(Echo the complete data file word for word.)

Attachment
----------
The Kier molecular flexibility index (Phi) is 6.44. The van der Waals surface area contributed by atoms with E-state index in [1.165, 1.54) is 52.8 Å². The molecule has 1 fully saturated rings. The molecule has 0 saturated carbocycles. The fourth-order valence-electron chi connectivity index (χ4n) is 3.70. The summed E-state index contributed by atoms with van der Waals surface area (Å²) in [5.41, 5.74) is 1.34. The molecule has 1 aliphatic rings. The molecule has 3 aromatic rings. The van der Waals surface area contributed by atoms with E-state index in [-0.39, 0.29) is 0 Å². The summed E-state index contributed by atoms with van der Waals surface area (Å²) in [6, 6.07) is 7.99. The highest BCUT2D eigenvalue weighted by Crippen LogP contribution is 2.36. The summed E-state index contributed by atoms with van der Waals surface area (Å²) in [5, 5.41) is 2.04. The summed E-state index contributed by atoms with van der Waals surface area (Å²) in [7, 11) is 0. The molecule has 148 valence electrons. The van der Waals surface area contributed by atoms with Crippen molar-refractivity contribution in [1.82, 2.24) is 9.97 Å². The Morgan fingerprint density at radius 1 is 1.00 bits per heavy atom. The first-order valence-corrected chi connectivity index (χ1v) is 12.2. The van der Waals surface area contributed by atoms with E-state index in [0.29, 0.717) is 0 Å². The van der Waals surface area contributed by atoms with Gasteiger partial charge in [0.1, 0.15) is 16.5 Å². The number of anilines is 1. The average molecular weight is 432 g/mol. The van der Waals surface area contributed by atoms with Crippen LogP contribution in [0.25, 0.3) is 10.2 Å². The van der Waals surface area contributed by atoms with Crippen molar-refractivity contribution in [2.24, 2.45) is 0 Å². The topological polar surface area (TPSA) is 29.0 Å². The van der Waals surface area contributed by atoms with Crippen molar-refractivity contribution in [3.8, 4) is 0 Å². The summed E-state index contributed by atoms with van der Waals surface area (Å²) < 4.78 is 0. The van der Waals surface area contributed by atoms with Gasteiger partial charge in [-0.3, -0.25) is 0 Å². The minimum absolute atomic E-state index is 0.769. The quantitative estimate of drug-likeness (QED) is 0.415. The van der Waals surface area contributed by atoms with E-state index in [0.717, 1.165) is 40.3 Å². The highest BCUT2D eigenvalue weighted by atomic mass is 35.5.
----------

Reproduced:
The Kier molecular flexibility index (Phi) is 6.44. The van der Waals surface area contributed by atoms with E-state index in [1.165, 1.54) is 52.8 Å². The molecule has 1 fully saturated rings. The molecule has 0 saturated carbocycles. The fourth-order valence-electron chi connectivity index (χ4n) is 3.70. The summed E-state index contributed by atoms with van der Waals surface area (Å²) in [5.41, 5.74) is 1.34. The molecule has 1 aliphatic rings. The molecule has 3 aromatic rings. The van der Waals surface area contributed by atoms with E-state index in [-0.39, 0.29) is 0 Å². The summed E-state index contributed by atoms with van der Waals surface area (Å²) in [6, 6.07) is 7.99. The highest BCUT2D eigenvalue weighted by Crippen LogP contribution is 2.36. The summed E-state index contributed by atoms with van der Waals surface area (Å²) in [5, 5.41) is 2.04. The summed E-state index contributed by atoms with van der Waals surface area (Å²) in [7, 11) is 0. The molecule has 148 valence electrons. The van der Waals surface area contributed by atoms with Crippen molar-refractivity contribution in [1.82, 2.24) is 9.97 Å². The Morgan fingerprint density at radius 1 is 1.00 bits per heavy atom. The first-order valence-corrected chi connectivity index (χ1v) is 12.2. The van der Waals surface area contributed by atoms with E-state index in [0.29, 0.717) is 0 Å². The van der Waals surface area contributed by atoms with Gasteiger partial charge in [0.1, 0.15) is 16.5 Å². The number of anilines is 1. The average molecular weight is 432 g/mol. The van der Waals surface area contributed by atoms with Crippen LogP contribution in [0.25, 0.3) is 10.2 Å². The van der Waals surface area contributed by atoms with Crippen molar-refractivity contribution in [2.24, 2.45) is 0 Å². The topological polar surface area (TPSA) is 29.0 Å². The van der Waals surface area contributed by atoms with Crippen molar-refractivity contribution in [3.8, 4) is 0 Å². The summed E-state index contributed by atoms with van der Waals surface area (Å²) < 4.78 is 0. The van der Waals surface area contributed by atoms with Gasteiger partial charge in [-0.3, -0.25) is 0 Å². The minimum absolute atomic E-state index is 0.769. The quantitative estimate of drug-likeness (QED) is 0.415. The van der Waals surface area contributed by atoms with E-state index in [0.717, 1.165) is 40.3 Å². The highest BCUT2D eigenvalue weighted by atomic mass is 35.5.